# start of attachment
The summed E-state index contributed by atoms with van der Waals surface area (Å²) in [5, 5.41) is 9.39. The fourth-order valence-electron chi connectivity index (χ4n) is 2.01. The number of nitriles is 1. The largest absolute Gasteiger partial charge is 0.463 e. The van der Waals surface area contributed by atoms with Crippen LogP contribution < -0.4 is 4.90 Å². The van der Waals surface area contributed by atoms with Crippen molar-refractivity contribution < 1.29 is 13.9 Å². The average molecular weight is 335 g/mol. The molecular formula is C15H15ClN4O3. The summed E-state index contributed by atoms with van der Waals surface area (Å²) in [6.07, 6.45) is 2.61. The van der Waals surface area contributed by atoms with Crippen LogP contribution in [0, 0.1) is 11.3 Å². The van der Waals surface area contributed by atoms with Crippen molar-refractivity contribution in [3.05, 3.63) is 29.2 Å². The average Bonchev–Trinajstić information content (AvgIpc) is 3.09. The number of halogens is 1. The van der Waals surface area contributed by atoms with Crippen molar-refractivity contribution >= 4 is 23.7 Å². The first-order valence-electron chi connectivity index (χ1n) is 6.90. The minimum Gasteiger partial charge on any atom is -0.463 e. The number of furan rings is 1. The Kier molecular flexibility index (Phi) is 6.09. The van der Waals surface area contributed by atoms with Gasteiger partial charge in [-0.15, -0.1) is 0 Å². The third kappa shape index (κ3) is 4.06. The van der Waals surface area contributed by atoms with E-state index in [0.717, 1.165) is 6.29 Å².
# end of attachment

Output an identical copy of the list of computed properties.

The summed E-state index contributed by atoms with van der Waals surface area (Å²) in [5, 5.41) is 9.39. The fourth-order valence-electron chi connectivity index (χ4n) is 2.01. The number of nitriles is 1. The largest absolute Gasteiger partial charge is 0.463 e. The van der Waals surface area contributed by atoms with Crippen LogP contribution < -0.4 is 4.90 Å². The van der Waals surface area contributed by atoms with Crippen molar-refractivity contribution < 1.29 is 13.9 Å². The average molecular weight is 335 g/mol. The molecular formula is C15H15ClN4O3. The summed E-state index contributed by atoms with van der Waals surface area (Å²) in [6.07, 6.45) is 2.61. The van der Waals surface area contributed by atoms with Crippen LogP contribution in [0, 0.1) is 11.3 Å². The van der Waals surface area contributed by atoms with Crippen molar-refractivity contribution in [3.05, 3.63) is 29.2 Å². The average Bonchev–Trinajstić information content (AvgIpc) is 3.09. The number of halogens is 1. The van der Waals surface area contributed by atoms with Crippen molar-refractivity contribution >= 4 is 23.7 Å². The first-order valence-electron chi connectivity index (χ1n) is 6.90. The minimum Gasteiger partial charge on any atom is -0.463 e. The number of furan rings is 1. The Kier molecular flexibility index (Phi) is 6.09. The van der Waals surface area contributed by atoms with Gasteiger partial charge in [-0.15, -0.1) is 0 Å². The third kappa shape index (κ3) is 4.06. The van der Waals surface area contributed by atoms with E-state index in [0.717, 1.165) is 6.29 Å².